Still to come - radio, newspapers and new media. But does this apparent concentration of media ownership matter? Over to you.

Camelford Leisure Centre update

It looks as if the 1991 contract between Cornwall county council, North Cornwall district council and the governors of Sir James Smith school won't, after all, save the Camelford leisure centre. While there are some robustly-held and diametrically-opposed opinions (my thanks to Cornwall Council lawyer Matt Stokes for copying me in on the various emails) I gather the latest view from Camelford is that it would simply cost too much to challenge the council's interpretation in the courts. Hopes that the leisure centre can be saved appear now to rest on working out a detailed business plan which doesn't require more council subsidy than that already promised. I forecast a busy next 24 hours in the County Hall leisure services department.

At last - snow meets politics (sort of)

My thanks to St Austell & Newquay MP Stephen Gilbert for tweeting that he was unable to dispense flood-advice at his constituency surgery yesterday - because of snow.

Please don't let it snow on Tuesday

From my diary for next week - Tuesday 30th November: Cornwall Council finally sets its budget, with long-term life-changing implications for almost everyone in Cornwall. And at Westminster, the final roll of the dice for peers hoping to amend the Devonwall Bill - with implications for Cornwall's political boundary. These are stories which readers of this blog are able to influence. If it snows - well, wrap up warm and listen to the radio.

Autopilot journalism

Clearly this is a sign of ageing, but it seems funny how the past couple of weeks have rushed by even more quickly than usual, and yet I struggle to remember what I've been doing. My diary's not much help, as many pages for the last two weeks in November are completely blank - yet I presumably did something on those days.

Fortunately my body responds to industrial quantities of hot, strong coffee and slowly the cogs start to turn. The diary's blank pages are flood stories. Remember the floods? If you live in the affected areas, I'm sure you do. But if you don't live in or near Mevagissey, Lostwithiel or St Blazey, you could be forgiven for asking "which floods?" - not to deny that they happened, but because heavy rain and consequential flooding are becoming routine elements of the Cornish seasons.

As an easily-bored short-attention-span reporter, I struggle with "routine" - although of course there is nothing routine about the threat to life or damage to property. Threat to life and damage to property are definitely news and demand to be reported. There are also genuine new angles to explore, such as planning and insurance issues.

I guess it's all about proportionality: my antennae is tuned more finely to the implications of biblical-scale mega-death flooding in Pakistan or China than soggy-but-insured bridal gowns in Lostwithiel, which in any event were for display purposes only.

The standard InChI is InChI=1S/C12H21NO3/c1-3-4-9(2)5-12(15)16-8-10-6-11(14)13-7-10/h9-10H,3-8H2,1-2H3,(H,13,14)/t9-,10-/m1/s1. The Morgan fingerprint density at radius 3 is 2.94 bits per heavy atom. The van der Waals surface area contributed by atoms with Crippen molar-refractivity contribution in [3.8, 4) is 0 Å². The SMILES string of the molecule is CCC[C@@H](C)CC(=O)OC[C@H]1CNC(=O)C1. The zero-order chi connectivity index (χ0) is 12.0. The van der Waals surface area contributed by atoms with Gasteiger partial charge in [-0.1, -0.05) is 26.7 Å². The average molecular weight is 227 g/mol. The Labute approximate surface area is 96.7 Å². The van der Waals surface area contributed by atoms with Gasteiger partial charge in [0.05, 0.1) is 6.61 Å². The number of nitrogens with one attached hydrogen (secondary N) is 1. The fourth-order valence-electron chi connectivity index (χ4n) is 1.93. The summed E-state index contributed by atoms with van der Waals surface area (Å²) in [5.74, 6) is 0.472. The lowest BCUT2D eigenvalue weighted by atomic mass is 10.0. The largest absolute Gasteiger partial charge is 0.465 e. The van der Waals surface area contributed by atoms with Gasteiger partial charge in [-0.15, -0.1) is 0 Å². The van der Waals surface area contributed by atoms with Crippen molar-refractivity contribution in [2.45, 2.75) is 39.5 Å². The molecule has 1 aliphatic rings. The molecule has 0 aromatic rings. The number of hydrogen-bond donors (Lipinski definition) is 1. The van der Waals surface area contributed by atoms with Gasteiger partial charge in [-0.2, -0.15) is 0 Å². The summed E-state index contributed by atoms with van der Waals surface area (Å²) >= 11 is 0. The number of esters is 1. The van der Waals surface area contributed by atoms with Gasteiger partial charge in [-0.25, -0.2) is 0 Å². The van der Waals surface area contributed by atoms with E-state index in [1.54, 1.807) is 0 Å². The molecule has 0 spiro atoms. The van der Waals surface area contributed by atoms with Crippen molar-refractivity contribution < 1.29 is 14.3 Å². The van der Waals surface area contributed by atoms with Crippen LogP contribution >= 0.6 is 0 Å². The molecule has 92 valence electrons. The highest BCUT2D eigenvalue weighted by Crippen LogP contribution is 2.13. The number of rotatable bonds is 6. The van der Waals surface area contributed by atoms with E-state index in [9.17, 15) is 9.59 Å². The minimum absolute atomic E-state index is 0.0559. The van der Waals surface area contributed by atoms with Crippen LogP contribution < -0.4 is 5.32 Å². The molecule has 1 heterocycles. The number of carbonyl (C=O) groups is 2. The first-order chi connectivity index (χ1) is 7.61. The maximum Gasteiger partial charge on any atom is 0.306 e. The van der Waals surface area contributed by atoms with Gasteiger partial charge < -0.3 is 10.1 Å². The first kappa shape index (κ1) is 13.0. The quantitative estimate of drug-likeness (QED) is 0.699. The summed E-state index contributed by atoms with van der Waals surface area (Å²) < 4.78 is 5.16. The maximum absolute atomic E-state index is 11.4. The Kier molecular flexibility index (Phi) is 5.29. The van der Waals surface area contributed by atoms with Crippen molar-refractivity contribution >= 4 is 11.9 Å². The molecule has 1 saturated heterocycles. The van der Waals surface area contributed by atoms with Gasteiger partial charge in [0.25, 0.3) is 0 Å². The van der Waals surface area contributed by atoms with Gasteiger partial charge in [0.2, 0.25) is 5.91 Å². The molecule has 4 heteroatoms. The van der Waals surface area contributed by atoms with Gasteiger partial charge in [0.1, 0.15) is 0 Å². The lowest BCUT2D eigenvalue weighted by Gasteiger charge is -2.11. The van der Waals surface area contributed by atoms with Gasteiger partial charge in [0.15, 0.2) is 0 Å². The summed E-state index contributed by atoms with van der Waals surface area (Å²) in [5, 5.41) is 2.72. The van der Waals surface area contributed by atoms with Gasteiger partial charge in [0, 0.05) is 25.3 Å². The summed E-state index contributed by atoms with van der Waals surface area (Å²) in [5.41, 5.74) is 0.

Last weekend. What was I doing last weekend? Again, my diary is no help. Got it! I was reporting on the St Austell Carnival! The one that wasn't cancelled because it wasn't affected too badly by the flooding. Actually, no carnivals in Cornwall were cancelled because of the flooding. "Triumph over tragedy" is a well-established journalistic formula - but usually the formula does actually require a tragedy.

I think my difficulty is that with weather stories, once you move beyond reporting what has actually happened, you need every ounce of imagination and creativity to keep the story going. I have a further difficulty: there are lots of other stories which need no such life-support, but which do need space in the bulletin.

And now I suppose I'm in for a week of snow stories. Or maybe a week of "it's not snowing but we're still jolly excited" stories. Groan.

Snow can disrupt travel. It is news, for a while. But life goes on. If it snows it will no doubt bring inconvenience and irritation - and that's just for me.

Don't get me wrong - when the weather disrupts normal life, local radio excels as a genuine public service. Everyone works extremely long hours to broadcast information which most listeners find very useful. And I know that it has to be done. It's just that I find it hard to be genuinely interested and a week later I've forgotten all about it.

I dare say my BBC bosses will read this and despair. There's probably a correctional training course to re-adjust my editorial antennae.

Monday, 22 November 2010

Camelford Leisure Centre - here comes the Judge

M'learned friends are dusting off their contract law textbooks in response to the discovery of an ancient-looking document found in a file at Camelford's Sir James Smith school. It appears to be an agreement imposing upon Cornwall Council a requirement to give a minimum of two years notice of any proposals to alter various administrative and funding obligations which have been in force since 31st July 1991. One effect would be to scupper the "Camelford Leisure Centre" budget line agreed by the council's Cabinet last week, and which is due to be considered by the full council next week. I've sent the document off to Cornwall Council and await the response...

STOP PRESS: Council statement says there was no need to consult the local school governors as, in its view, they are not parties to the agreement about termination. The council says this was to be determined exclusively between the former county and district councils (ie itself.) But in Camelford, the response is "look at Clause 11" - which does indeed state that notice must be served "to the School Governors at Sir James Smith's School, Camelford, Cornwall." Clause 13 says that "any claims, dispute or thing whatsover" - between the governors and the council(s) about any of the other clauses must be resolved by arbitration. This story has legs.

Friday, 19 November 2010

Cornwall's Lib Dems lose their first council seat since general election